Dad and The Pastor; Good Ears – Part 2

th9QMVJFAO(Continued from yesterday.)

“Bowden,” Dad said. “Will you never cease to amaze me. You are not programmed for a scriptural discussion. You know so little about what you profess to believe. My hesitation is for your benefit, to allow your words to work their way around this room and back into you ears.”

“You’re stalling,” Bowden said, “because you have no answer.”

“My goodness, Bowden,” Dad said. “I could fertilize my farm with the bullshit you shovel out.”

I restrained my snicker from my balcony seat.

“I have to admit,” Bowden said. “I’m feeling rather smug at this juncture.”

“In Matthew Chapter 7;  Jesus warned of hypocrisy,” Dad said. “Was that meant for the Jewish dispensation or Christian?”

“Again,” Bowden said. “Jewish, he was speaking to Jews.”

“Consider this, Bowden,” Dad said. “In the 7th chapter of Matthew Jesus referenced certain people not entering into the kingdom of the heavens by mere profession and saying, ‘Lord, Lord.’ Do you follow me?”

I thumbed to Dad’s citation.

“Yes,” Bowden said. “I’m quite capable of following.”

“Was the thought of kingdom of the heavens from the Jewish dispensation or was it a thought from the Christian dispensation?”

“God’s kingdom has always been a part of Jewish thinking,” Bowden said. “They were ruled my kings.”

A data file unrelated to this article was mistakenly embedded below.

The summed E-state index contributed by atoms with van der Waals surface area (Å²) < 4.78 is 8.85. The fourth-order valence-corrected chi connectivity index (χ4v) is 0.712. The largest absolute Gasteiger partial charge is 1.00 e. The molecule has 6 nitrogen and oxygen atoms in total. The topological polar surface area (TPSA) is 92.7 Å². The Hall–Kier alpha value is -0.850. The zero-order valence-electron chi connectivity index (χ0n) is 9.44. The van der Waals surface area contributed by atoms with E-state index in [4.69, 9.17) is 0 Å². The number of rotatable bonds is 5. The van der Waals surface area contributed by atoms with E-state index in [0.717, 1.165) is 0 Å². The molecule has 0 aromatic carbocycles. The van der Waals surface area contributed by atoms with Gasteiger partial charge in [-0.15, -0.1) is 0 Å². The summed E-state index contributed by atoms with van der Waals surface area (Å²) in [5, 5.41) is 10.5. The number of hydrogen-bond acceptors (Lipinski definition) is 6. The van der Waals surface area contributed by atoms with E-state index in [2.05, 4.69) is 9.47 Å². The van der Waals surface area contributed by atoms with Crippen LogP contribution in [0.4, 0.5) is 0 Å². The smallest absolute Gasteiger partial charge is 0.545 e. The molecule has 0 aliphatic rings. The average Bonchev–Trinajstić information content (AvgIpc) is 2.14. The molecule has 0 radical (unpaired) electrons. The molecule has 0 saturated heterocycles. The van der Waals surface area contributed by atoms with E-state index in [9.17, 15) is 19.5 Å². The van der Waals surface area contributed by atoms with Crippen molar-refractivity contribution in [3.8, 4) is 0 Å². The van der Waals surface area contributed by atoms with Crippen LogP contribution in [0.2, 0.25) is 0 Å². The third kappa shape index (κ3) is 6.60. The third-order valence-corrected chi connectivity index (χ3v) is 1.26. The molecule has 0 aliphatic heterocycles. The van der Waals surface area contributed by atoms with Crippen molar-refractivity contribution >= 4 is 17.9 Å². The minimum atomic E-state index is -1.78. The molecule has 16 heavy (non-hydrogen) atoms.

“But,” Dad said, “it was the kingdom of the heavens and entering it that Jesus talked about.”

Bowden stood. “Thanks for your time.”

“The same here,” Dad said.

“We shall speak again,” Bowden said.

“I’m sure we will,” Dad said.

Bowden walked to his car.

I heard Dad yell, “Hey, Bowden, what I said about cow shit in my chair, I was just kidding.”

Dad waved as Bowden drove away. I was back down stairs by then.

“Did you finish your homework?” Dad said.

“I didn’t have any,” I said.

“You really shouldn’t have listened in on our conversation,” Dad said.

“How did you know I was listening?” I said.

“The vent is right above my chair,” Dad said. “Dust sprinkled down as you opened it wider and I could hear you leafing through your Bible.”

“Why don’t you want me to listen?” I said.

“Bowden is proud,” Dad said. “If he ever gets the impression I’m making sport of him he’ll never return.”

“You want him to come back?” I said.

“The man is curious,” Dad said. “Curiosity is the first turn in the road to learning and understanding.” Dad smiled and ruffled the hair on my head. “I think Bowden has great potential.”

“But he’s cemented by doctrine, dogma, and tradition,” I said.

“You got some good ears, Boy,” Dad said.

(Continued tomorrow.)



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